Stuff I found so far:

The Amsterdam Compiler Kit compiles B for several CPUs and systems including CP/M and Linux386 (and is lots of fun):

It’s nice to have a B at TIO:

A = “blink a LED”
B = “print ‘hello world’”
C = ?

B on UNICS is slightly different than the above and they even are somewhat divergent in what their parsers accept.

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I wonder if B could be useful for my 16-bit word-addressed mini. That b.c compiler is so simple that I could imagine modifying it to output ND assembly instead of PDP-7 assembly.


But soon you will feel the need to grow.
You can get FORTRAN for … never mind.
B BPL FORTRAN and Tiny C all have mostly the same
features, basic character I/O and simple array indexing
and data constants like char foo[]={ 0,2,0}
This will give you for a self compiling language providing you have ample memory. The fly in the ointment is for most usefull work you need some sort
of structures for any kind of compiled OS, thus you can compile your compiler but not run it.
You need about about 8K (words) for the symbol
table and 16K (words) for the program as guess,
compiling anything often was left a cross compiler
with machines in the early 1970’s
Better languages have data structures.

An interesting thought: the OPC machines likewise. At present we have a non-native BCPL compiler, or rather, we have a python backend which converts SIAL to our machine’s assembly. In fact we also have a project resurrecting Ferranti’s F100, another a word-addressed 16 bit machine, somewhat in need of a compiler! With b.c and b.b maybe one could even build a native compiler?

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My 16-bit mini has ample memory, no problem there… 128KB (64KW) program memory, 128KB data memory available for a program (if I run the program in two-bank mode. One-bank is also possible, shared program/data). And I can run with segmentation too, i.e. more than two banks. But that’s not necessary for a compiler, the Fortran compiler I already have has lots of room to do its thing. It’s just that it would be interesting to actually get a compiler running from scratch. I have an assembler and all other “binutils”-like tools, so the compiler only has to output assembly source.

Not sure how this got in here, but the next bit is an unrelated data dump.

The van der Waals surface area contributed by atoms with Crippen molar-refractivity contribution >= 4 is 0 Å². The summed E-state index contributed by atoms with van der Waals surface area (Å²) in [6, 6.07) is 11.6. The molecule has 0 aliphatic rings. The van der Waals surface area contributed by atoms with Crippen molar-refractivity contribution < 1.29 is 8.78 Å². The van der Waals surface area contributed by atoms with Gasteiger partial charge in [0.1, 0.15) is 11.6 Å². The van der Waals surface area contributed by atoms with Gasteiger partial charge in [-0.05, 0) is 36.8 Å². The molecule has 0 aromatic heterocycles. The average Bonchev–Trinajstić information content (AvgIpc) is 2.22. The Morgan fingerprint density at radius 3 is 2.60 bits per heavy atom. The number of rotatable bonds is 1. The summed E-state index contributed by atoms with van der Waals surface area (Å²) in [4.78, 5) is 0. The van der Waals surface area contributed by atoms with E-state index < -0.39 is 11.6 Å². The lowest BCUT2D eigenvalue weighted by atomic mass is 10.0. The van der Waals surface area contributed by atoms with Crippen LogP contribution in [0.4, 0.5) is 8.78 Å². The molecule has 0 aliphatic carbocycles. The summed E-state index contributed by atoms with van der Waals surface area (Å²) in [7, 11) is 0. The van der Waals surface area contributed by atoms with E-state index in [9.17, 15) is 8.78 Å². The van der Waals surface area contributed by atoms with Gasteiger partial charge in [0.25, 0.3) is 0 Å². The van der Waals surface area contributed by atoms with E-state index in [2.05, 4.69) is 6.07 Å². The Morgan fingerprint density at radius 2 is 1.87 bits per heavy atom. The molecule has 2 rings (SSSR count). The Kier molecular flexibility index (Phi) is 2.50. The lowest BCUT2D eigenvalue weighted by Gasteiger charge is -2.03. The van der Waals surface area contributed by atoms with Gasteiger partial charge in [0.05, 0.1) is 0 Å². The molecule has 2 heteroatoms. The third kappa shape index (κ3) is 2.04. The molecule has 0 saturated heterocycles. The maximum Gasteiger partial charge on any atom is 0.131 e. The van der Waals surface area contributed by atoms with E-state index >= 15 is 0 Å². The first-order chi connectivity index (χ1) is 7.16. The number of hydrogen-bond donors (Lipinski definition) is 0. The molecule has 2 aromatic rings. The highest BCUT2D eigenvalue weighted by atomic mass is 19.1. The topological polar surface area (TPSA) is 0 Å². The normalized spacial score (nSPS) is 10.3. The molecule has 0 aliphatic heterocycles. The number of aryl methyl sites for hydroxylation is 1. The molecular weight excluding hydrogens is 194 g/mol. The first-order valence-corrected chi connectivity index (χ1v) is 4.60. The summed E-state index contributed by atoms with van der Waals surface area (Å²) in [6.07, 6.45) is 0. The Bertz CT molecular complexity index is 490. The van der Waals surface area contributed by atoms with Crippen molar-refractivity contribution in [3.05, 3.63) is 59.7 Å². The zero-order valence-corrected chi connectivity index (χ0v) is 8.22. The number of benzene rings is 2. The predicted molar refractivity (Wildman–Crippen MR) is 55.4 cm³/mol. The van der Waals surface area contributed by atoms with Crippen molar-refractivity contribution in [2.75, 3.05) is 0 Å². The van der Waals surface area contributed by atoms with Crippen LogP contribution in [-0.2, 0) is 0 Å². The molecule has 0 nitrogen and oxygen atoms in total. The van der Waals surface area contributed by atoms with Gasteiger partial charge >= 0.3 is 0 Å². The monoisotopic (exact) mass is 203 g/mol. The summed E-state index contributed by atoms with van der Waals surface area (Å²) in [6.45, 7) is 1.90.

compiling anything often was left a cross compiler
with machines in the early 1970’s

For micros, yes (Micro-Soft, as it was called then, used a PDP to cross-compile their software for the Altair etc., and they continued with cross-compiling for the PC in the early days), but minis was where you did the cross compiling.

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Minis were used for cross compiling mostly for their speed. Not necessarily because the memory requirements were large. Space can be managed by breaking the code up in to modules and linking then together (linking is not particularly memory expensive).

But compiling code on a mini with hard drives was just flat out more efficient than trying to build stuff on 1MHz CPU with a crummy floppy. I made the mistake of trying to compile “Hello World” using a Small-C compiler on an Atari 800 once. With its conventional compile to assembly, launch the assembler, link the final executable. Very disk intensive on a slow machine with slow disks. It was immediately apparent that this system was completely unusable, even for the time.

Not that the minis of the age weren’t slow. They were. But they were a lot faster than the micros.

At the office we were running our tiny VAX 11/730. And we managed to get a DECUS (DEC User Society) tape with Moria, a dungeon crawl Rogue-like game. At the time, it was 22,000 lines of VAX Pascal. And we simply couldn’t build it on our VAX. It would take hours. We wondered why the author did not break the code up in to modules to support separate compiling, but we learned that he was developing it on an 8600. That compiled much, much, much faster. He didn’t break it up because he didn’t have to.